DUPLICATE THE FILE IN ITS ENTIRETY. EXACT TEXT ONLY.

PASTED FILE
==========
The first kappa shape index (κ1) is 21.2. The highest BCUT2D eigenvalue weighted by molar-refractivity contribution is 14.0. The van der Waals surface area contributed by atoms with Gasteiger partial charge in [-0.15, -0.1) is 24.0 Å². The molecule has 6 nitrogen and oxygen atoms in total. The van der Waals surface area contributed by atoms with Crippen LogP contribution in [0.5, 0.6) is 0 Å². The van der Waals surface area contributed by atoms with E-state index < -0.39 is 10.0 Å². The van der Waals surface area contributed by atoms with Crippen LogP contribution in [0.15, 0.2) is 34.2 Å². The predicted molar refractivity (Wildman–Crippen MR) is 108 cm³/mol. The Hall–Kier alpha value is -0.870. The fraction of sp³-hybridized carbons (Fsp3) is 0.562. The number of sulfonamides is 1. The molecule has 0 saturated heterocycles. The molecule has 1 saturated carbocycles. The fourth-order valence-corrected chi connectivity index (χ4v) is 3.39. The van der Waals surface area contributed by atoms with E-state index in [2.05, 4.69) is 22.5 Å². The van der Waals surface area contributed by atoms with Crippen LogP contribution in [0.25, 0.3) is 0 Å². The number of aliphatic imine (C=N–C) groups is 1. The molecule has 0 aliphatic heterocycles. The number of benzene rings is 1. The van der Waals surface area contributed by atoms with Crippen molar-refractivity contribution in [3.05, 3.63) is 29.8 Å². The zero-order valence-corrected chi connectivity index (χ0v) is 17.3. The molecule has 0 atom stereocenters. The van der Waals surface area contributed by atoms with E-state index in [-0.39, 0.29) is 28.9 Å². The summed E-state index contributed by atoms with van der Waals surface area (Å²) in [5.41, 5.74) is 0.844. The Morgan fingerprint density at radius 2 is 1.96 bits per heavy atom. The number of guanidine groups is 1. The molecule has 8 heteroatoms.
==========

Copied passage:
The first kappa shape index (κ1) is 21.2. The highest BCUT2D eigenvalue weighted by molar-refractivity contribution is 14.0. The van der Waals surface area contributed by atoms with Gasteiger partial charge in [-0.15, -0.1) is 24.0 Å². The molecule has 6 nitrogen and oxygen atoms in total. The van der Waals surface area contributed by atoms with Crippen LogP contribution in [0.5, 0.6) is 0 Å². The van der Waals surface area contributed by atoms with E-state index < -0.39 is 10.0 Å². The van der Waals surface area contributed by atoms with Crippen LogP contribution in [0.15, 0.2) is 34.2 Å². The predicted molar refractivity (Wildman–Crippen MR) is 108 cm³/mol. The Hall–Kier alpha value is -0.870. The fraction of sp³-hybridized carbons (Fsp3) is 0.562. The number of sulfonamides is 1. The molecule has 0 saturated heterocycles. The molecule has 1 saturated carbocycles. The fourth-order valence-corrected chi connectivity index (χ4v) is 3.39. The van der Waals surface area contributed by atoms with E-state index in [2.05, 4.69) is 22.5 Å². The van der Waals surface area contributed by atoms with Crippen LogP contribution in [0.25, 0.3) is 0 Å². The number of aliphatic imine (C=N–C) groups is 1. The molecule has 0 aliphatic heterocycles. The number of benzene rings is 1. The van der Waals surface area contributed by atoms with Crippen molar-refractivity contribution in [3.05, 3.63) is 29.8 Å². The zero-order valence-corrected chi connectivity index (χ0v) is 17.3. The molecule has 0 atom stereocenters. The van der Waals surface area contributed by atoms with E-state index in [-0.39, 0.29) is 28.9 Å². The summed E-state index contributed by atoms with van der Waals surface area (Å²) in [5.41, 5.74) is 0.844. The Morgan fingerprint density at radius 2 is 1.96 bits per heavy atom. The number of guanidine groups is 1. The molecule has 8 heteroatoms.